By Kevin M. Goldberg
One of the biggest stories of the fall campaign was the publication of three pages’ worth of Republican presidential candidate Donald Trump’s 1995 tax returns in The New York Times. Almost immediately, a secondary discussion began: whether the Times had broken any laws in publishing the first page of his New York State resident income tax return, the first page of a New Jersey nonresident tax return and the first page of a Connecticut nonresident tax return.
Team Trump certainly seemed to think so; his attorney sent the Times a letter prior to publication which threatened “prompt initiation of appropriate legal action.”
I disagree – and many others with significant First Amendment knowledge do as well. It is a longstanding and rock solid principle of First Amendment law that it is legal to publish truthful information which has been lawfully obtained.
The Times was involved in one of the earliest cases in which this maxim was applied in New York Times v. United States, more commonly referred to as “The Pentagon Papers Case.” The U.S. Supreme Court held in 1971 that the Times could not be prevented from publishing a 47-volume history of the United States’ role in Southeast Asia entitled “United States – Vietnam Relations, 1945–1967: A Study Prepared by the Department of Defense.”
The Pentagon Papers had been commissioned by the Department of Defense. They were later copied by Daniel Ellsberg, an employee of the RAND Corporation (with help from his former co-worker Anthony Russo), who brought them to the Times. After the Times published a story on June 13, 1971, the government quickly moved to enjoin further installments. The case went to the U.S. Supreme Court which ruled just 17 days later that the Times (and others, including The Washington Post, which began publishing its own series on June 18, 1971) had a right to publish these classified documents.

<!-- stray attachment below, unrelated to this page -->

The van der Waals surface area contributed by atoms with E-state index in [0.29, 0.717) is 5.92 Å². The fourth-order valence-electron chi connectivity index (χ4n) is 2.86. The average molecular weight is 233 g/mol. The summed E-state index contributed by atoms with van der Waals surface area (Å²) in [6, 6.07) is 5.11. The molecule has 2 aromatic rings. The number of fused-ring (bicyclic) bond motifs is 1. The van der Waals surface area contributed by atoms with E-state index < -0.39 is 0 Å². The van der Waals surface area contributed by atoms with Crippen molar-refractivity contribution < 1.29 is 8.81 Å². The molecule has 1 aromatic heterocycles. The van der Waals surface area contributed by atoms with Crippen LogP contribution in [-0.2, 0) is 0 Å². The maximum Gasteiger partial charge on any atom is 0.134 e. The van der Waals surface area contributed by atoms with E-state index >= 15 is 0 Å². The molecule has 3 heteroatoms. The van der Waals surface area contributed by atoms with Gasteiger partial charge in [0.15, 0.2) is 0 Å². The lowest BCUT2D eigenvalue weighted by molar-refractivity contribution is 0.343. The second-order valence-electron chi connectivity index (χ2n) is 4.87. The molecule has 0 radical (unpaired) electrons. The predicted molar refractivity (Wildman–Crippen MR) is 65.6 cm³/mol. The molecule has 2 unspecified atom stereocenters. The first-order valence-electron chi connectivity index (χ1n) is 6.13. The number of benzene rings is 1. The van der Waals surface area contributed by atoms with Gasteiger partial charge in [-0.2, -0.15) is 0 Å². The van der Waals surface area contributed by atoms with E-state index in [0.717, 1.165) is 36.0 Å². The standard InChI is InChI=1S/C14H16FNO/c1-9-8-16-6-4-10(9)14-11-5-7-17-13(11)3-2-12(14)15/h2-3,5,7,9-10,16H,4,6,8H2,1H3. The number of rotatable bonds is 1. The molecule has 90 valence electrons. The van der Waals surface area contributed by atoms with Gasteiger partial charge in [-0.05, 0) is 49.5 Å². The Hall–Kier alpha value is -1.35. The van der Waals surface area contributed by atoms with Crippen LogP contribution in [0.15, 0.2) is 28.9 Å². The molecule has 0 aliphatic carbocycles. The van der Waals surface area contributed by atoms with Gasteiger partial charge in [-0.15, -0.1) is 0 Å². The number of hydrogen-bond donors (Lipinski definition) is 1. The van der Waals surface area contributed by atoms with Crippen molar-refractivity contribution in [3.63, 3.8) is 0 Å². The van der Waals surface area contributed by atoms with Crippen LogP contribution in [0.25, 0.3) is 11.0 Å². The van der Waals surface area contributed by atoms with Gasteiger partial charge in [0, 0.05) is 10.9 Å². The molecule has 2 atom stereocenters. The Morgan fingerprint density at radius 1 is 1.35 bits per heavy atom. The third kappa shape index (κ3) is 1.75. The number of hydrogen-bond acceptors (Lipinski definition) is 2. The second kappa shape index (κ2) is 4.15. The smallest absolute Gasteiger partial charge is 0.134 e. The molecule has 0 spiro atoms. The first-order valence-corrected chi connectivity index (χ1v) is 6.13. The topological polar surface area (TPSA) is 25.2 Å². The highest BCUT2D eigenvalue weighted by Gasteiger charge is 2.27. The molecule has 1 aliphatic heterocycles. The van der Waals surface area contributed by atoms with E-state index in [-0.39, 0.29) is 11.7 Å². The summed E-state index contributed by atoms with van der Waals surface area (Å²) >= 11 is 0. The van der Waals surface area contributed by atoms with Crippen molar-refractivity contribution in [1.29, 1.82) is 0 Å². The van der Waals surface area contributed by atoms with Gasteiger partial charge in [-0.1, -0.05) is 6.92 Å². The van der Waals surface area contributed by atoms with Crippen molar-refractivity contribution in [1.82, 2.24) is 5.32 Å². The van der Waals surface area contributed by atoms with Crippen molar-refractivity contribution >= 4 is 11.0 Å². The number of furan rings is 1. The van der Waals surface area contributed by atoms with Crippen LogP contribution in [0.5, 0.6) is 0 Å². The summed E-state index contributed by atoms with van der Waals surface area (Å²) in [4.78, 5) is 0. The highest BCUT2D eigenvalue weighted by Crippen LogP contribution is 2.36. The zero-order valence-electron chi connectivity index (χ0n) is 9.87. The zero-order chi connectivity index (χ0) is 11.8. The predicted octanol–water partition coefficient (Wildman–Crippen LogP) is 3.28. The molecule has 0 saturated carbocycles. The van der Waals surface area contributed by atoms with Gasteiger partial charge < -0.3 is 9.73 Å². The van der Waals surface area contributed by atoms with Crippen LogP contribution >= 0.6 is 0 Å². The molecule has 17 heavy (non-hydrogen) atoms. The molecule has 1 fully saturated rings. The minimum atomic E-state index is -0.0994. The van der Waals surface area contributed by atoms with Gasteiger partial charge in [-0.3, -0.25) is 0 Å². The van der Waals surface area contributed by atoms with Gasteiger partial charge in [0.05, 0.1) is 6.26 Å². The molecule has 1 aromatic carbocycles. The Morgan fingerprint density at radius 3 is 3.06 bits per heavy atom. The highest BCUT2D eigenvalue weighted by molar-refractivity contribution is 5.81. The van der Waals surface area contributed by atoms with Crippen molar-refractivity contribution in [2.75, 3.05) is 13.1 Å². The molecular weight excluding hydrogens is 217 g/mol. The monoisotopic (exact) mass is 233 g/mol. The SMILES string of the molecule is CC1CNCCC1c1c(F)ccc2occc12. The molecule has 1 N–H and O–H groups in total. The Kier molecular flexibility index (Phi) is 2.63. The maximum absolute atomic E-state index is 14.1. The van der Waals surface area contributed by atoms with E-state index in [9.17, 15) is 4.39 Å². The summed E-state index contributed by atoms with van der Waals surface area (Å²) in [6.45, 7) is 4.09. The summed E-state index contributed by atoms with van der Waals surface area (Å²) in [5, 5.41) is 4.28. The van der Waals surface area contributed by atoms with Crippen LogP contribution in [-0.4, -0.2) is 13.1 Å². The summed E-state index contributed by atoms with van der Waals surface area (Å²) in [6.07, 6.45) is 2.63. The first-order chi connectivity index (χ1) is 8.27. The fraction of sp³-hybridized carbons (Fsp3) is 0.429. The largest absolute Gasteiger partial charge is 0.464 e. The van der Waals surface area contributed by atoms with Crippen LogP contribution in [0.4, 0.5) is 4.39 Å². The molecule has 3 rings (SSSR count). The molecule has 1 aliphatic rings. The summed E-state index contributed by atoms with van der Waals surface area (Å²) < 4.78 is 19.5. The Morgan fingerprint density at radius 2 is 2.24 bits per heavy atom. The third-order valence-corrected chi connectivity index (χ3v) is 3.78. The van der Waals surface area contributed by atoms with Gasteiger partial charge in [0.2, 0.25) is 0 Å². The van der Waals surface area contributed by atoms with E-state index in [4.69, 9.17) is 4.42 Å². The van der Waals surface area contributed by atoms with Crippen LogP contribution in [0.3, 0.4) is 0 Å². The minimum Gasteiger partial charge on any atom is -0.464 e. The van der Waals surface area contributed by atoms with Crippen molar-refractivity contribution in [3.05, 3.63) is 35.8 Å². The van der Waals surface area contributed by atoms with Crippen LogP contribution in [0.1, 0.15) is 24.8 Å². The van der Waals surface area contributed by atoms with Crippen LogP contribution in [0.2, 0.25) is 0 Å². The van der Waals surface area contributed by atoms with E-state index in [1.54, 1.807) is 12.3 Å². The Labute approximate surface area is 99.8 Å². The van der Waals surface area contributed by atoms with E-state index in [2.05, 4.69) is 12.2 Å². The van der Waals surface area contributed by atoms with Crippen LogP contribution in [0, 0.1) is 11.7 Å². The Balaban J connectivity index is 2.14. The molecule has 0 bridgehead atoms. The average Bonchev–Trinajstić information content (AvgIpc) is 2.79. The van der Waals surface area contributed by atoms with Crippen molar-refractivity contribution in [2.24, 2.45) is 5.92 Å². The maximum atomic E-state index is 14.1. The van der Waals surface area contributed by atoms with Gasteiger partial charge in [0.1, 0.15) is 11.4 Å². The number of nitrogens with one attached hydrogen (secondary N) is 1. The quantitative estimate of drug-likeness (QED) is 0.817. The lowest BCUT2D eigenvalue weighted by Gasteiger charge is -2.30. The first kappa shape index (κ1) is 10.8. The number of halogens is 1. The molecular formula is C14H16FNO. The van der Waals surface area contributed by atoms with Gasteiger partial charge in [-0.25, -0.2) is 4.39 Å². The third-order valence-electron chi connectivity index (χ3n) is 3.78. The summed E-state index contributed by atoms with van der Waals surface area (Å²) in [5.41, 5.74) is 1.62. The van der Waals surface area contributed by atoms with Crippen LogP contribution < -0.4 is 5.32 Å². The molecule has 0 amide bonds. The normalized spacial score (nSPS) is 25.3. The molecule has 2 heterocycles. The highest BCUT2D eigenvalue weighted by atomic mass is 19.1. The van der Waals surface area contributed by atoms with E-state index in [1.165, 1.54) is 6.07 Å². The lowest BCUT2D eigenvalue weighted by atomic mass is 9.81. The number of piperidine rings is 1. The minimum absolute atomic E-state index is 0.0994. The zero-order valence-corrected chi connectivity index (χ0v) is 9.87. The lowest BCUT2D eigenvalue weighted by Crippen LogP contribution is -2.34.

Despite holding 5-4 in favor of the papers, the Supreme Court didn’t cite any reasons for its ruling other than saying that the government “carries a heavy burden of showing justification for the imposition of such a restraint.” Its holding left open the possibility that the Times could have been criminally punished after publication (it wasn’t).
Given its participation in the 1971 Pentagon papers case, the Times knew this as it prepared to publish Trump’s tax documents. But what about the possibility of punishment after publication? The Times probably knew it had little to fear here as well based on a more recent Supreme Court case called Bartnicki v. Vopper. That case, decided in 2001, has remarkably similar facts to this situation. In Bartnicki, a radio station had received a mystery audio tape during a period of contentious collective-bargaining negotiations between the teachers at a Pennsylvania high school and the local school board. The tape, which contained a conversation between the president of the teachers union and that union’s chief negotiator, was given to Vopper, a local radio show host. He played it on the air, after which it was broadcast by another station and reported on by local newspapers (the high level of interest stemmed from a statement made by the chief negotiator that “they're not gonna move for 3 percent, we're gonna have to go to their, their homes .... To blow off their front porches, we'll have to do some work on some of those guys. (PAUSES). Really, uh, really and truthfully because this is, you know, this is bad news.”)